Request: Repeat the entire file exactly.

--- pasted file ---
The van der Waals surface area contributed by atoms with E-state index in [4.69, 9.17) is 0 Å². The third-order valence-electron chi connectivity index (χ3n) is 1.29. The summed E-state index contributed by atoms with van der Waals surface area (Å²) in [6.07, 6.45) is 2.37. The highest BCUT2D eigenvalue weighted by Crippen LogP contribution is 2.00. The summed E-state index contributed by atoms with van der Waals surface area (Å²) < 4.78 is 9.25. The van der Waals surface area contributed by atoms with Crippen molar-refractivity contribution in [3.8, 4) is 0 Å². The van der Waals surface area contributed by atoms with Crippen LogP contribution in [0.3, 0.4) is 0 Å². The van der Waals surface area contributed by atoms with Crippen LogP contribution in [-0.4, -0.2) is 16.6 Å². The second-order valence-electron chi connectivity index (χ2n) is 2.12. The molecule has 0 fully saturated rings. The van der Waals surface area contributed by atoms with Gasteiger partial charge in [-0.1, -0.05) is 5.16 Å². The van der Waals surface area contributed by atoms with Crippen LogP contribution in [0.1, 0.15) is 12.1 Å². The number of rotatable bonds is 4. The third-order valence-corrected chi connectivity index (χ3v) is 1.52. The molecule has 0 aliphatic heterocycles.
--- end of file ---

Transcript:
The van der Waals surface area contributed by atoms with E-state index in [4.69, 9.17) is 0 Å². The third-order valence-electron chi connectivity index (χ3n) is 1.29. The summed E-state index contributed by atoms with van der Waals surface area (Å²) in [6.07, 6.45) is 2.37. The highest BCUT2D eigenvalue weighted by Crippen LogP contribution is 2.00. The summed E-state index contributed by atoms with van der Waals surface area (Å²) < 4.78 is 9.25. The van der Waals surface area contributed by atoms with Crippen molar-refractivity contribution in [3.8, 4) is 0 Å². The van der Waals surface area contributed by atoms with Crippen LogP contribution in [0.3, 0.4) is 0 Å². The van der Waals surface area contributed by atoms with Crippen LogP contribution in [-0.4, -0.2) is 16.6 Å². The second-order valence-electron chi connectivity index (χ2n) is 2.12. The molecule has 0 fully saturated rings. The van der Waals surface area contributed by atoms with Gasteiger partial charge in [-0.1, -0.05) is 5.16 Å². The van der Waals surface area contributed by atoms with Crippen LogP contribution in [0.1, 0.15) is 12.1 Å². The number of rotatable bonds is 4. The third-order valence-corrected chi connectivity index (χ3v) is 1.52. The molecule has 0 aliphatic heterocycles.